From the Introduction: My aunt and godmother, Doreen Gamboa Fernandez, wrote about food and its history long before the advent of digital platforms. One thing I learned from her is that there is always a story behind a certain dish or ingredient. That is the beauty of appreciating all kinds of food, whether it came from a carinderia, a 5-star hotel, or a Michelin-star establishment. Her husband, Wili Fernandez, was the ultimate foodie. When he would go abroad, he would stalk all these places. He loved all those stalls in Hong Kong where the waiter would just look at the size of the plates, and he knows how much your bill was. He also loved lavish dining where one had to dress up to the nines. He and Tita Doreen traveled and ate, and she put their experiences in writing. She wrote beyond what she tasted. She wrote about how a particular food is a part of our history and culture. She wrote about the joy of tasting, and not just eating. She taught her readers how to appreciate each ingredient that makes up the whole dish. That is how I am, too, and, I guess the rest of the Aguinaldo and Alicia Gamboa clan. Because of that, appreciation of the Slow Food Movement Advocacy has become even more meaningful for me.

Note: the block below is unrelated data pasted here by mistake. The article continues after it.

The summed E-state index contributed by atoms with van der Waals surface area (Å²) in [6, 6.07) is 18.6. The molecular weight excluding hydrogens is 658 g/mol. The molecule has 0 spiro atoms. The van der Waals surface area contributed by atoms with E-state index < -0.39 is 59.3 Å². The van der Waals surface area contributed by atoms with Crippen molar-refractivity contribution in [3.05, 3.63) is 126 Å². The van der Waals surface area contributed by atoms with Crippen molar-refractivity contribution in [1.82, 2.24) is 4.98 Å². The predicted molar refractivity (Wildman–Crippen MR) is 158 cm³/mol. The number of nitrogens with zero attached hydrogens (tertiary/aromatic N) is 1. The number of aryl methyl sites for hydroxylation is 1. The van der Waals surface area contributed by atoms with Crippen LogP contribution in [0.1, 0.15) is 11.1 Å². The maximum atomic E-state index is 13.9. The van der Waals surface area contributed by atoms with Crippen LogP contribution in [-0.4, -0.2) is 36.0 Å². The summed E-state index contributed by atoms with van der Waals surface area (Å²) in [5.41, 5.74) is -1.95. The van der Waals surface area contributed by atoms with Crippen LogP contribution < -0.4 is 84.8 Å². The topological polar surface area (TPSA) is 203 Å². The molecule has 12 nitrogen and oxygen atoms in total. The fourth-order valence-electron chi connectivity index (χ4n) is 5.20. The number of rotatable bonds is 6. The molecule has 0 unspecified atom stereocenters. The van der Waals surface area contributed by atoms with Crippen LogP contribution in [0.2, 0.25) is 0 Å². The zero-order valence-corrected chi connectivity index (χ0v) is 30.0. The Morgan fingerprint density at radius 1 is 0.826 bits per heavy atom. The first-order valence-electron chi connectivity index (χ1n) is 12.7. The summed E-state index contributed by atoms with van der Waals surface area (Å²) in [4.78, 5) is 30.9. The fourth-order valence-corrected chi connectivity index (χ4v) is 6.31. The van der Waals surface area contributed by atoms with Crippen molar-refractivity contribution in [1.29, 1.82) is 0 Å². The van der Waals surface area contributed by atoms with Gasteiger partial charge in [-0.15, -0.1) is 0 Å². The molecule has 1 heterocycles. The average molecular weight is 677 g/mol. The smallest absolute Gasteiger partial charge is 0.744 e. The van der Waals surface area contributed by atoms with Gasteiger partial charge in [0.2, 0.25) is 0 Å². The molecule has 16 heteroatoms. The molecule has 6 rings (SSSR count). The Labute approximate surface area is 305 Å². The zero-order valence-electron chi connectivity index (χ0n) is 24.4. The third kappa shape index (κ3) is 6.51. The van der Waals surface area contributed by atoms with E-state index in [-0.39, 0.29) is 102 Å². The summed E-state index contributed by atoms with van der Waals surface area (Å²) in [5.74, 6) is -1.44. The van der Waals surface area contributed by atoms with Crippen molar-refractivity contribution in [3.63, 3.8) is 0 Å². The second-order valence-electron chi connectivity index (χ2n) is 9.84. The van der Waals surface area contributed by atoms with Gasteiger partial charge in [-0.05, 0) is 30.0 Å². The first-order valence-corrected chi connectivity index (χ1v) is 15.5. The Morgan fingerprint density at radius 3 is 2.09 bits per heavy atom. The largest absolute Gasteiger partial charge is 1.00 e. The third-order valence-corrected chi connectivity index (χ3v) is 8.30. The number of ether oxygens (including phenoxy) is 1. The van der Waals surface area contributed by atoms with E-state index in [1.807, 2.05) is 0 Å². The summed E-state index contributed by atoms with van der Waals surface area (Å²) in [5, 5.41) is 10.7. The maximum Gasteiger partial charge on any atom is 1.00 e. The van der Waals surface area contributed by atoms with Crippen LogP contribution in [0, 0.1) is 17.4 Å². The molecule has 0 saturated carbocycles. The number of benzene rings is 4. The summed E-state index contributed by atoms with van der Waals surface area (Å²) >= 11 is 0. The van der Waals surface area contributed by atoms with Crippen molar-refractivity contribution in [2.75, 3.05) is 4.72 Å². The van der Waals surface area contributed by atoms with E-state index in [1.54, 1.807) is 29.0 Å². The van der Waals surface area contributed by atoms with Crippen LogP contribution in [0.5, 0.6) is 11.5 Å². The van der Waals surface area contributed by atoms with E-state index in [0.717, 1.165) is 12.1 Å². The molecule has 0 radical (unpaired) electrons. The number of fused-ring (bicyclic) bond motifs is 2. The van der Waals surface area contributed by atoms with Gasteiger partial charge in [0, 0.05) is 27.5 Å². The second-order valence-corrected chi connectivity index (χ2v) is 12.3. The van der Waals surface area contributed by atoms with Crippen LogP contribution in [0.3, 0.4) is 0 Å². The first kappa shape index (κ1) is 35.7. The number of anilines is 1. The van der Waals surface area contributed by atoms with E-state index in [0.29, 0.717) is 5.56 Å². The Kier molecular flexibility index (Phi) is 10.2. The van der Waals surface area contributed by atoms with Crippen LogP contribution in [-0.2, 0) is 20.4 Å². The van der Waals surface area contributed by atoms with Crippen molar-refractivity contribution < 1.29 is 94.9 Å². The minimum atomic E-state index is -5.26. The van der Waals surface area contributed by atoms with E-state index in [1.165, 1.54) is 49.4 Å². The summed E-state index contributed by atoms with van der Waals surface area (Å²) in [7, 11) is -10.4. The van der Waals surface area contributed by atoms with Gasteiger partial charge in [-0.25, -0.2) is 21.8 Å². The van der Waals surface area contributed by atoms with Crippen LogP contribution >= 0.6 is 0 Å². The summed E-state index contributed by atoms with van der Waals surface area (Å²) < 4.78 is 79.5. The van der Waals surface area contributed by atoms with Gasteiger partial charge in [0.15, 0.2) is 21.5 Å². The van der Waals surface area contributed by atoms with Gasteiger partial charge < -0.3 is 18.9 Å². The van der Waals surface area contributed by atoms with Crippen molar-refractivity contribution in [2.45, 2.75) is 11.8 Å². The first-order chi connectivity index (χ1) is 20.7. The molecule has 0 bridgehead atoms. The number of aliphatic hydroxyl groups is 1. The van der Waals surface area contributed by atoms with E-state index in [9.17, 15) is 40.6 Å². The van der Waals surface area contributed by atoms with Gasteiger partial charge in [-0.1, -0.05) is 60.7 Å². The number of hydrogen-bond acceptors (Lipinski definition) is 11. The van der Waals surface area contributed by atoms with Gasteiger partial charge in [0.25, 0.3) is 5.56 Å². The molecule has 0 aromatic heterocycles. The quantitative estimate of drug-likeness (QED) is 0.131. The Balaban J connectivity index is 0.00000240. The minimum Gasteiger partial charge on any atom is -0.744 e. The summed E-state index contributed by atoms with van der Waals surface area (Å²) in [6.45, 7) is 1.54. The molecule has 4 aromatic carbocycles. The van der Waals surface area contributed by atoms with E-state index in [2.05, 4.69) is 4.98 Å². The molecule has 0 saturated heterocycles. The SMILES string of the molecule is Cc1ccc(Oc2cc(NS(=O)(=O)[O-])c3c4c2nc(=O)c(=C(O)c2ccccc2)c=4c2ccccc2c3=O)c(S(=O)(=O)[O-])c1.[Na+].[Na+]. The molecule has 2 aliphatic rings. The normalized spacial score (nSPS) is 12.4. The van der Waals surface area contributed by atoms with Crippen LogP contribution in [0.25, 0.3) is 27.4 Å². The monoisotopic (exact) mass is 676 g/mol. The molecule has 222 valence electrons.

My great grandfather, grandfather, and father were farmers. I am now a fourth-generation farmer still learning the ropes. However, I do realize one thing, we must not let our indigenous food sources disappear. Food sources we take for granted like balunggay, banana, the coconut tree, lupo and others must be protected. It has become a personal mission for me as I slowly replant those that have been forgotten and try to protect what is left of those food sources, including poultry and meat.
Description: 82 pages : color illustration ; 23 x 17 cm